Gordon Walford Daisley, 77, a Washington patent lawyer and former Navy Officer, died of cancer Friday at his home in Chevy Chase.
A senior member in the law firm of Cameron, Kerkam, Sutton, Stowell and Stowell, he had joined its forerunner, Cameron, Kerkam and Sutton in 1932.
A patent trial specialist, Mr. Daisley helped procure U.S. patents on the first frozen food packaging for Birdseye and the first tubeless tires for B.F. Goodrich. He specialized in later years in international patent law.
He was born in Brooklyn, N.Y. A graduate of the U.S. Naval Academy in 1923, he served as an officer until 1930, when he left the Navy to attend law school. He graduated at the head of his class from Georgetown University Law School in 1933. He was a member of the Order of the Coif and Phi Delta Phi legal fraternity.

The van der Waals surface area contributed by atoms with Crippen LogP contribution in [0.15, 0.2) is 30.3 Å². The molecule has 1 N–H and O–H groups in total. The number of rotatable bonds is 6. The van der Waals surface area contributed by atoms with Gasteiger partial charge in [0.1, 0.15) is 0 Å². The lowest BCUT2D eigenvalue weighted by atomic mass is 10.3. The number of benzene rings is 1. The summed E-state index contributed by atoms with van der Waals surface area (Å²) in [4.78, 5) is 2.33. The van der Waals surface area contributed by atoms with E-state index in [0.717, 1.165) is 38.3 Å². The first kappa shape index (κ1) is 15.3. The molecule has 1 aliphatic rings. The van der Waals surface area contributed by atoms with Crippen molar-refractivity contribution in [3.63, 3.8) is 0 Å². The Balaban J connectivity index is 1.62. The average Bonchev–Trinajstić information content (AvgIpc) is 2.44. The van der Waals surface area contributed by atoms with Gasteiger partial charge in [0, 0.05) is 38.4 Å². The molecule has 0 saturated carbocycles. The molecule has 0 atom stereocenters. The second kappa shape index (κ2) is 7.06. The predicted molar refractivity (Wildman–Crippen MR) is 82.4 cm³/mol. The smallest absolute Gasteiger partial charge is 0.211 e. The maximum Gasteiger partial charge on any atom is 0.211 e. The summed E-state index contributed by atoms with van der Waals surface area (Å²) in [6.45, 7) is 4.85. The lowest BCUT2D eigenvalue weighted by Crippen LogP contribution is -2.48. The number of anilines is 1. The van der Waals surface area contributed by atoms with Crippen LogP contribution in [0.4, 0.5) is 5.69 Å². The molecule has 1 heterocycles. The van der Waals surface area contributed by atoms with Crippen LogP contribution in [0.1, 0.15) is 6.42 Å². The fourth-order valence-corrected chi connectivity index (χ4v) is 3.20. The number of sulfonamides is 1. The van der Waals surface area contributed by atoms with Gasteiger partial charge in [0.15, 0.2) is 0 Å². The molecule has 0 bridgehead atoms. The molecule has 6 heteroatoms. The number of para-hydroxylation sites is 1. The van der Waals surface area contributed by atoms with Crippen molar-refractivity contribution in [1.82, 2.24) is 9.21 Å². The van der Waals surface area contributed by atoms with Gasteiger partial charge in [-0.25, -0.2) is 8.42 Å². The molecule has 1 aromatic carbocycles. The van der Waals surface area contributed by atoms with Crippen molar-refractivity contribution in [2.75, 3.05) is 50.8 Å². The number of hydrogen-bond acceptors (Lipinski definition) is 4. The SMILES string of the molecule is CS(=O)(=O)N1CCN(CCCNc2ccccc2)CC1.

Mr. Daisley rejoined the Navy the day after the attack on Pearl Harbor in 1941. He served throughout World War II in naval intelligence at the code-breaking station here. He received the Legion of Merit for his role in helping to break the Japanese code.
He was a member of the D.C. and American bar associations, past president of the D.C. Patent Lawyers Club and the Kenwood Citizens Association, and a member of Columbia Country Club.
He is survived by his wife, the former Augusta G. Prescott, of the home; two sons, Gordon W. Jr. and William P., both of Chevy Chase; a brother, Roger M., of Merced, Calif., and five grandchildren.
The family suggests that expressions of sympathy be in the form of contributions to the U.S. Navy Academy Athletic Association in Annapolis.